She stops in the middle of the road, sniffing road kill. It’s too dark and the creature’s too long gone to tell what it is. Was. Osprey, raccoon, opossum, squirrel? I look at the stars, happy to wait, enjoying her pleasure. She glances back at me. I step forward, so does she. We move on to the next olfactory infusion. She stops, transfixed. I stop, transfixed. Does she remember I’m here, or is this new smell her entire universe in this moment?
We walk on. She sniffs something else, looks back, reads my body language. “It’s okay. You’re okay,” my body says. She understands and moves on. I’m still her lighthouse. I follow her lead. Knowing we’re connected as surely as if she were on a leash. Gratified that we trust one another so much that she doesn’t have to be tied physically to me. Pleased that she’s free to follow her nose. Humbled that we’re so acutely aware of the significance of each other.
We approach a crossroad. She looks back at me. Looks to the left. Looks to the right. Starts off to the right. No, I think. Left toward the lake is better. No traffic that way. She’ll be safer. I whistle one note. She freezes. Glances back. I point to the left. Just a slight movement of my arm and index finger. She turns around and goes left.
I feel a surge of joy. This moment. This connection with Nature, this utterly delicious intuitive knowing. This trust between two animals who have such different languages and ways of processing life.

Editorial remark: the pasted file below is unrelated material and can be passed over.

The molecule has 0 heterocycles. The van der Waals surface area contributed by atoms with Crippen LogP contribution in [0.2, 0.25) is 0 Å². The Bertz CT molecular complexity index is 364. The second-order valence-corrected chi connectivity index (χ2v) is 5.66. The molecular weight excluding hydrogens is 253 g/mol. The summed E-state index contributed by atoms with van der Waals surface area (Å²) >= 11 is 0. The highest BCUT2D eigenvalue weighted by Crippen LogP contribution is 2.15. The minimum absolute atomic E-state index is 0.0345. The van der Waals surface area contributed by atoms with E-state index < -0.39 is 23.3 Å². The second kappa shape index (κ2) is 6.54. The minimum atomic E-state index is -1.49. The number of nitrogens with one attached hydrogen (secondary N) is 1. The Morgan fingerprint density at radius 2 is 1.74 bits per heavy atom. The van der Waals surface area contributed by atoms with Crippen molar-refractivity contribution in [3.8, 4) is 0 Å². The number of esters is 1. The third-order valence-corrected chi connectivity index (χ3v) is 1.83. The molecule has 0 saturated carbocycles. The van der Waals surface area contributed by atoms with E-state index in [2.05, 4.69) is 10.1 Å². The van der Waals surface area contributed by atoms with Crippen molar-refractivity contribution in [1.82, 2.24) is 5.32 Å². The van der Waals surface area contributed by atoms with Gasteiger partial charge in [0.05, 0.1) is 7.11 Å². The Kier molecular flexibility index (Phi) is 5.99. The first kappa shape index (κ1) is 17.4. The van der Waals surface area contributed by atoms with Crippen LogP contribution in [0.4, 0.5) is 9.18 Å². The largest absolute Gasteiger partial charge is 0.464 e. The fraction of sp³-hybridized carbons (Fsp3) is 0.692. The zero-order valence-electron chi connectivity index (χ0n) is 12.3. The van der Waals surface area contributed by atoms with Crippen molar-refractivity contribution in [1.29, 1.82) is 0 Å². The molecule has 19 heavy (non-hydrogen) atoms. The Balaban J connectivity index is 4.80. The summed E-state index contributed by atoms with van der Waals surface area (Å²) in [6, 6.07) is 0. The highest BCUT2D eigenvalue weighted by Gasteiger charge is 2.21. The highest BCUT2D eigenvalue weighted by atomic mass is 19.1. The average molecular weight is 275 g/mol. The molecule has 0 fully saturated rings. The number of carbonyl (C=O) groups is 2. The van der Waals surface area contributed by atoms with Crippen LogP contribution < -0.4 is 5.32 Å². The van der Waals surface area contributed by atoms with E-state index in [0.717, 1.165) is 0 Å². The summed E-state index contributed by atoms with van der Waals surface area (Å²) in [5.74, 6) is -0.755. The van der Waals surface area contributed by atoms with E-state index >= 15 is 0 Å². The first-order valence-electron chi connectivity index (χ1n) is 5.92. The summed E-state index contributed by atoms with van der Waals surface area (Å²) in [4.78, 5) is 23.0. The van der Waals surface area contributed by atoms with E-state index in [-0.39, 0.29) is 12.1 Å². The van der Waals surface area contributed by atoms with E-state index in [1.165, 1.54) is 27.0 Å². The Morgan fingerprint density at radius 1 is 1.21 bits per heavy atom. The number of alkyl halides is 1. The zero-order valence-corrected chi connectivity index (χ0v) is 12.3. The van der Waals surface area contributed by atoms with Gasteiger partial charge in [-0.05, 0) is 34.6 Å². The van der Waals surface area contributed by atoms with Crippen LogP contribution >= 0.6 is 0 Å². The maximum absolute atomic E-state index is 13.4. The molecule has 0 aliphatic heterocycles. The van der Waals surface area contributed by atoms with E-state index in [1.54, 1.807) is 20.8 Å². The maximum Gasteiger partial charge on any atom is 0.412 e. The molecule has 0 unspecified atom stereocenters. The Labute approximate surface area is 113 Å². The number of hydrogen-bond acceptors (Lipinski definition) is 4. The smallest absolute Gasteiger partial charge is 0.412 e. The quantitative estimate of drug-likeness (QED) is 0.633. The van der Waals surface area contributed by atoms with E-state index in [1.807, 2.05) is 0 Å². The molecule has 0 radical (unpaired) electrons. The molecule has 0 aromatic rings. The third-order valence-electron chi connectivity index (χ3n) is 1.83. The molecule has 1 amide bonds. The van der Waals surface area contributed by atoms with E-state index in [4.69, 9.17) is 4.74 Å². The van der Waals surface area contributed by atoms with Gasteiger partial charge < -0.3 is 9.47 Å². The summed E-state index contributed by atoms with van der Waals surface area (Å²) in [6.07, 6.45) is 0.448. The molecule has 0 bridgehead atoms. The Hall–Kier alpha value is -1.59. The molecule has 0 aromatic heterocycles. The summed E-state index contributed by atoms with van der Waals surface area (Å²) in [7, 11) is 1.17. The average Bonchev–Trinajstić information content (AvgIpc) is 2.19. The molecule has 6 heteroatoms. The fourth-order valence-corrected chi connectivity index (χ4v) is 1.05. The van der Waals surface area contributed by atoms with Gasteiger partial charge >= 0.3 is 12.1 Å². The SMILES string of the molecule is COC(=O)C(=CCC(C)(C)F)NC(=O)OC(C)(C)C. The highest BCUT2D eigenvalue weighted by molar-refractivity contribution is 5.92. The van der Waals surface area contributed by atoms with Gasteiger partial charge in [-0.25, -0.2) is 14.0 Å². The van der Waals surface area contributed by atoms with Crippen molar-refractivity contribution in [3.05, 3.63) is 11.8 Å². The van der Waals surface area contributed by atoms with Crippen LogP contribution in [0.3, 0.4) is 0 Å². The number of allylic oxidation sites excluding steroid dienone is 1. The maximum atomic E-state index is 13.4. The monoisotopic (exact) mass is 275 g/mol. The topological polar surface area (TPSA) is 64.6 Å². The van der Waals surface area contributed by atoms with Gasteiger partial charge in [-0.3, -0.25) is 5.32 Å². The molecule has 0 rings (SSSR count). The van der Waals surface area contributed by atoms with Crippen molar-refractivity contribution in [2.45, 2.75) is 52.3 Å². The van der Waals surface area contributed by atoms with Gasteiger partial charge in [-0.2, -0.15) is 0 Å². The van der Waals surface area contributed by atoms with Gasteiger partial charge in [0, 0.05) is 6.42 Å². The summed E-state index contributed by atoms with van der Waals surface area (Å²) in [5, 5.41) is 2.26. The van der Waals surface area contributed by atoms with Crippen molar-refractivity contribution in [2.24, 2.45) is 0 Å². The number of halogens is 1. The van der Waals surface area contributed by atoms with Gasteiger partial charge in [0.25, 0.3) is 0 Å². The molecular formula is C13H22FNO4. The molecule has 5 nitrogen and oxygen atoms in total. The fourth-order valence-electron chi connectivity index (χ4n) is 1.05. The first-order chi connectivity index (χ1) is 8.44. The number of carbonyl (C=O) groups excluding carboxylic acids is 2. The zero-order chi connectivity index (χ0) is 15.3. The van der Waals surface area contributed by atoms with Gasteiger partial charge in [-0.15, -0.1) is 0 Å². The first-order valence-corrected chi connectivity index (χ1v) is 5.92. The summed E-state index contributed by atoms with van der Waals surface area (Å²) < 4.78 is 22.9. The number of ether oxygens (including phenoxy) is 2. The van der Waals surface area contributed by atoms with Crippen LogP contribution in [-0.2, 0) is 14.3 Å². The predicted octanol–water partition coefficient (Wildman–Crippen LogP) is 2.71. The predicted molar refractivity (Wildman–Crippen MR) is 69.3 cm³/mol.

So different, and yet….we see each other. We know each other. In some invisible way we are touching each other, our minds sharing the same time and space. It feels magical. Miraculous. We’re part of a mystery so vast my mind can’t encompass it.
But, oh! I can enjoy it. This night under a starry sky. This dog who trusts me, who I trust. This connection to the unknown. I’m filled to bursting with gratitude and love. Does anything feel better than this time out?
Jean Raffa’s The Bridge to Wholeness and Dream Theatres of the Soul are at Amazon. E-book versions are also at Kobo, Barnes And Noble and Smashwords. Healing the Sacred Divide can be found at Amazon and Larson Publications, Inc.
A Zen Summer August 16, 2016
You trust your unconscious as if it were a loving father. But it is nature and cannot be made use of as if it were a reliable human being. It is inhuman and it needs the human mind to function usefully for man’s purposes. Nature is an incomparable guide if you know how to follow her. ~Carl Jung, Letters Volume 1, Page 283.